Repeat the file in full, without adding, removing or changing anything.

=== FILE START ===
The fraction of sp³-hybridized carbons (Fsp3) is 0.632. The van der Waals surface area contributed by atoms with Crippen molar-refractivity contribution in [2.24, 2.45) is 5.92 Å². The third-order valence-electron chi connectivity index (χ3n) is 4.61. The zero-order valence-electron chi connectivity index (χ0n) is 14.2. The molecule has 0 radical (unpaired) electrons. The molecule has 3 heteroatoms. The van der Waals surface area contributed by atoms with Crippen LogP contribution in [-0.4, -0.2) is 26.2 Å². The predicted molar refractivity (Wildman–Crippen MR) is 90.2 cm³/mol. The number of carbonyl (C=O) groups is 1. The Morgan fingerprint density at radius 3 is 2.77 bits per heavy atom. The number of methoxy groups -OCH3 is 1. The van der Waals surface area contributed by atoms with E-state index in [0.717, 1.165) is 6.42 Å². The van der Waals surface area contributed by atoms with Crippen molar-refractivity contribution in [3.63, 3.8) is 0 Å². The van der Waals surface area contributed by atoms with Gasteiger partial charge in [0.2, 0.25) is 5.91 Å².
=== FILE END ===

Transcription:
The fraction of sp³-hybridized carbons (Fsp3) is 0.632. The van der Waals surface area contributed by atoms with Crippen molar-refractivity contribution in [2.24, 2.45) is 5.92 Å². The third-order valence-electron chi connectivity index (χ3n) is 4.61. The zero-order valence-electron chi connectivity index (χ0n) is 14.2. The molecule has 0 radical (unpaired) electrons. The molecule has 3 heteroatoms. The van der Waals surface area contributed by atoms with Crippen LogP contribution in [-0.4, -0.2) is 26.2 Å². The predicted molar refractivity (Wildman–Crippen MR) is 90.2 cm³/mol. The number of carbonyl (C=O) groups is 1. The Morgan fingerprint density at radius 3 is 2.77 bits per heavy atom. The number of methoxy groups -OCH3 is 1. The van der Waals surface area contributed by atoms with E-state index in [0.717, 1.165) is 6.42 Å². The van der Waals surface area contributed by atoms with Crippen molar-refractivity contribution in [3.63, 3.8) is 0 Å². The van der Waals surface area contributed by atoms with Gasteiger partial charge in [0.2, 0.25) is 5.91 Å².